Party discussions will also resume on the adoption of a new technology framework under the Paris Agreement and assessment of the Technology Mechanism. The Institute considers a technology framework could further enhance the effectiveness of the Technology Mechanism by encouraging the TEC to prioritise CCS as a critical large-scale mitigation technology, and for the CTCN to sponsor capacity building for its application in developing countries. Further, any review of the Technology Mechanism must accept the fact that the mitigation challenge is much more complex and urgent than is currently being canvassed by the Technology Mechanism or is being addressed through national emissions reduction pledges. The Institute considers the manner in which the Technology Mechanism can support the scaling up of technologies like CCS will be critical for the timely enhancement of national mitigation ambitions and outcomes so desperately needed under a 2 degree Celsius scenario.

There is no specific COP23 negotiating issue that directly includes CCS. The two outstanding issues on CCS in the Clean Development Mechanism (ie transboundary movement of CO2 and establishment of a general reserve) have now been resolved. There are still many agendas that can and will affect the ability of CCS to be deployed at scale into the future. For example, Article 6 of the Paris Agreement is about market and non-market mechanisms (i.e. carbon trading, carbon taxes, subsidies etc). In this regard, the Institute advocates for the inclusion of CCS in all mechanisms – be they governed by or external to the UNFCCC – in a manner that does not disadvantage or discriminate against it. Another agenda (among many others) being pursued by Parties, and that can influence the future deployment of CCS, is called ‘Response Measures’. It includes the issues of ‘economic diversification’ and a ‘just transition’ of the workforce – these discussions typically revolve around the future of fossil based resources, sectors and labour markets. A further example of an emerging debate in the negotiations is ‘conflict of interest’ – where some (not all) civil society NGOs are increasingly voicing opposition to business sector participation in the UNFCCC meetings. This could materially affect how UNFCCC resources are allocated (or not) to technology solutions such as CCS (given its predominately fossil feedstock applications) by restricting the scope of operations of organisations like the Green Climate Fund (GCF).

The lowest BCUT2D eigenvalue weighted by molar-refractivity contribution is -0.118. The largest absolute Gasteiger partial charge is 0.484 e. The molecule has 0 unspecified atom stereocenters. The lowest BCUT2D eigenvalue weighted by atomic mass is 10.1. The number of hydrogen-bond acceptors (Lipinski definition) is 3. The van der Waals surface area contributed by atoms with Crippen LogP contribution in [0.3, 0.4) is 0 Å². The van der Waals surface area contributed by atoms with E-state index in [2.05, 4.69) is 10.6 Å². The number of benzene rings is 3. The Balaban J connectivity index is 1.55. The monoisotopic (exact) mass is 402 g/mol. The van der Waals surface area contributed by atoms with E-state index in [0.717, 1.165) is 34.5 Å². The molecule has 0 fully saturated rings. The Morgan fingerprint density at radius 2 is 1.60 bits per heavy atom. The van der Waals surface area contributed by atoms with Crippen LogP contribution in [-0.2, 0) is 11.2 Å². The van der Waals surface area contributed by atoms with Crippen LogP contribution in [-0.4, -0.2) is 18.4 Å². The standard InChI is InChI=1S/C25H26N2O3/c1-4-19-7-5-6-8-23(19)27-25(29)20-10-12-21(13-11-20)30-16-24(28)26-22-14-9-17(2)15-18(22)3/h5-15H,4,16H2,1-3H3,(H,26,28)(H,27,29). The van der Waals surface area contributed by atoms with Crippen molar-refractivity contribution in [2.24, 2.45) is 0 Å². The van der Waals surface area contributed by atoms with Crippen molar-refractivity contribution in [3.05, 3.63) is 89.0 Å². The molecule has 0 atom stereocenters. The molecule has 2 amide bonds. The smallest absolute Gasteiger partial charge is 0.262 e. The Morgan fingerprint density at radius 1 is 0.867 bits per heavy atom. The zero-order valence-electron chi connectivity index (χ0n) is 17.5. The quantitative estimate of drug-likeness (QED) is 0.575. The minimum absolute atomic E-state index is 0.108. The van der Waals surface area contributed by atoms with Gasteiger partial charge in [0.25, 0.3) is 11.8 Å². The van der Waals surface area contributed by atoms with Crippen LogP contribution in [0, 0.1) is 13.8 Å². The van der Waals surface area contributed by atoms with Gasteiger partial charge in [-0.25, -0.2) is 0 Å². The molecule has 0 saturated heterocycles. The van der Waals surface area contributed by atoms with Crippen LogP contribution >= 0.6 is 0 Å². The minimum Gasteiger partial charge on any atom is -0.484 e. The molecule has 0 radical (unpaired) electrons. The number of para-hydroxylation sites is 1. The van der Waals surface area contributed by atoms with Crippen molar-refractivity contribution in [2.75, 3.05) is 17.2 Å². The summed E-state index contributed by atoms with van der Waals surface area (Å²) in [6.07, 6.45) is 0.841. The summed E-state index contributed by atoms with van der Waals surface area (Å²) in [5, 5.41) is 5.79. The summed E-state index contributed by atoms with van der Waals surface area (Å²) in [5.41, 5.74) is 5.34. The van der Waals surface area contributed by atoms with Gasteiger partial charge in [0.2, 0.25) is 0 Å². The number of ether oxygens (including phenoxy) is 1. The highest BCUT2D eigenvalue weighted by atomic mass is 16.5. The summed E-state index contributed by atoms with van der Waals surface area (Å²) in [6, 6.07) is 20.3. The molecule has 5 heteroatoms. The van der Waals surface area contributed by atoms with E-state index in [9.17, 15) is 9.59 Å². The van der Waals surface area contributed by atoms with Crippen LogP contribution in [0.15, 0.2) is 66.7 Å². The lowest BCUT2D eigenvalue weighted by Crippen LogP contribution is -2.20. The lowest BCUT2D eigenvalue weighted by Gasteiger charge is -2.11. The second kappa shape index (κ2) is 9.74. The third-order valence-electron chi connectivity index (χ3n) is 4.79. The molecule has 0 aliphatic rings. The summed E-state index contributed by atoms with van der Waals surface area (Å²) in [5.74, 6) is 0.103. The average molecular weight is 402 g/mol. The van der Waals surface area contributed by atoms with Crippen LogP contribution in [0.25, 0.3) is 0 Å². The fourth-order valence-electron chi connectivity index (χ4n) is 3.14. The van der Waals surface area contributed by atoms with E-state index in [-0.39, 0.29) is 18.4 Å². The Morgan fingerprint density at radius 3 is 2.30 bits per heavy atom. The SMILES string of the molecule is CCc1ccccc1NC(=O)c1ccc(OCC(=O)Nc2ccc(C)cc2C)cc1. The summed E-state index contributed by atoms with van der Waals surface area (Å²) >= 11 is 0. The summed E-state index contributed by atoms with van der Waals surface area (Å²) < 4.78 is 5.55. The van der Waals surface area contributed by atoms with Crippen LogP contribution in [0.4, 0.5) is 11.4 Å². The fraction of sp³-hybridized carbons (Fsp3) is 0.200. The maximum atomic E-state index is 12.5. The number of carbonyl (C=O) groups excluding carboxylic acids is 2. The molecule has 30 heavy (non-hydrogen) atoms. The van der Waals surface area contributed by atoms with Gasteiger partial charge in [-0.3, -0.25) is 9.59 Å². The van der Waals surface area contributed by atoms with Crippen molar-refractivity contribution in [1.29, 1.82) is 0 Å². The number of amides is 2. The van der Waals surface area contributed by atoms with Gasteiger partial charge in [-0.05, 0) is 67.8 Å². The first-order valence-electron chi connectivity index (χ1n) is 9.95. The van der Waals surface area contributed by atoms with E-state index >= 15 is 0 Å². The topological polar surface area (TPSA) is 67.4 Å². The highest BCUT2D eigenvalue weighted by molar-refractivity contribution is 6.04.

The Institute will outline its campaign plans for COP23 a little closer to the date, but at this stage we are planning on hosting three side-events – one to showcase CCS in Norway in collaboration with Sintef and Gassnova (UNFCCC application currently pending), another to highlight CCS in Canada, and another on the importance of policy to unlock the mitigation potential of CCS. It will also report frequently and insightfully on the progress made during the two weeks of negotiations. The Institute’s CEO, Brad Page, will also be attending COP23 for most of the two weeks. If you would like to contact the Institute to discuss any COP related matter, or to collaborate at COP23, please do not hesitate to contact Mark Bonner, Program Lead – Climate Change or John Scowcroft – Executive Advisor.

Back to Insights


Get the latest CCS updates